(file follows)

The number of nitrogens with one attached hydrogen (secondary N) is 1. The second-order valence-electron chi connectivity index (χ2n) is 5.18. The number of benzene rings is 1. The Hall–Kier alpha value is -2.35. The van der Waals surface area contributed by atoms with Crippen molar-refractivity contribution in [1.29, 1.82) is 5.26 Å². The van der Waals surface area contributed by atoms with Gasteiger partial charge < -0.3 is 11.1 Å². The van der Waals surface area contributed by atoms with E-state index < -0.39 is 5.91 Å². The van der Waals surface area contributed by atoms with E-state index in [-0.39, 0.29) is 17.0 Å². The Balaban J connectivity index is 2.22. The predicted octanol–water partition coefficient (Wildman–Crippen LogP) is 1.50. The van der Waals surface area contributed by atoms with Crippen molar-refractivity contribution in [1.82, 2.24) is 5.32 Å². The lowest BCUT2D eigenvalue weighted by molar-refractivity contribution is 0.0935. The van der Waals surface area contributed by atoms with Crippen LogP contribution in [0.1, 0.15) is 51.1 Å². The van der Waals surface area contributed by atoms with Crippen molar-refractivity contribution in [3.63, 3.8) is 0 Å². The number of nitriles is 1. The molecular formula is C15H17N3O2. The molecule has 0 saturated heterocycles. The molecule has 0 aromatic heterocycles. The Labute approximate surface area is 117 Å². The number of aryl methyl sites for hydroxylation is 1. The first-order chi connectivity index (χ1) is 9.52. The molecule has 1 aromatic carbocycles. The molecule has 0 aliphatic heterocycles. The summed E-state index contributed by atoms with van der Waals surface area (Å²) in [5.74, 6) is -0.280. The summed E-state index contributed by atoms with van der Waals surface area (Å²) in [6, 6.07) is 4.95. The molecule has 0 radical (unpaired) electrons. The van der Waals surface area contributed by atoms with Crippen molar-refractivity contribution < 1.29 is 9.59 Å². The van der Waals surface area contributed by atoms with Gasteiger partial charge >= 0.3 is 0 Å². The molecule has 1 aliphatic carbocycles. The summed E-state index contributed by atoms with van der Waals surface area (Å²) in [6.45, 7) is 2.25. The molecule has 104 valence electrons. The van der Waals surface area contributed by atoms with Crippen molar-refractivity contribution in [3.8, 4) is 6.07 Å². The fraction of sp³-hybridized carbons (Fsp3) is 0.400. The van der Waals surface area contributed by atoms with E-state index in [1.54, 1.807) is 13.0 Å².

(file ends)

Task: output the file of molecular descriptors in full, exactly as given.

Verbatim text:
The number of nitrogens with one attached hydrogen (secondary N) is 1. The second-order valence-electron chi connectivity index (χ2n) is 5.18. The number of benzene rings is 1. The Hall–Kier alpha value is -2.35. The van der Waals surface area contributed by atoms with Crippen molar-refractivity contribution in [1.29, 1.82) is 5.26 Å². The van der Waals surface area contributed by atoms with Gasteiger partial charge < -0.3 is 11.1 Å². The van der Waals surface area contributed by atoms with E-state index < -0.39 is 5.91 Å². The van der Waals surface area contributed by atoms with E-state index in [-0.39, 0.29) is 17.0 Å². The Balaban J connectivity index is 2.22. The predicted octanol–water partition coefficient (Wildman–Crippen LogP) is 1.50. The van der Waals surface area contributed by atoms with Crippen molar-refractivity contribution in [1.82, 2.24) is 5.32 Å². The lowest BCUT2D eigenvalue weighted by molar-refractivity contribution is 0.0935. The van der Waals surface area contributed by atoms with Crippen LogP contribution in [0.1, 0.15) is 51.1 Å². The van der Waals surface area contributed by atoms with Crippen molar-refractivity contribution in [3.63, 3.8) is 0 Å². The number of nitriles is 1. The molecular formula is C15H17N3O2. The molecule has 0 saturated heterocycles. The molecule has 0 aromatic heterocycles. The Labute approximate surface area is 117 Å². The number of aryl methyl sites for hydroxylation is 1. The first-order chi connectivity index (χ1) is 9.52. The molecule has 1 aromatic carbocycles. The molecule has 0 aliphatic heterocycles. The summed E-state index contributed by atoms with van der Waals surface area (Å²) in [5.74, 6) is -0.280. The summed E-state index contributed by atoms with van der Waals surface area (Å²) in [6, 6.07) is 4.95. The molecule has 0 radical (unpaired) electrons. The van der Waals surface area contributed by atoms with Crippen molar-refractivity contribution < 1.29 is 9.59 Å². The van der Waals surface area contributed by atoms with Gasteiger partial charge >= 0.3 is 0 Å². The molecule has 1 aliphatic carbocycles. The summed E-state index contributed by atoms with van der Waals surface area (Å²) in [6.45, 7) is 2.25. The molecule has 104 valence electrons. The van der Waals surface area contributed by atoms with Crippen molar-refractivity contribution in [3.8, 4) is 6.07 Å². The fraction of sp³-hybridized carbons (Fsp3) is 0.400. The van der Waals surface area contributed by atoms with E-state index in [1.54, 1.807) is 13.0 Å².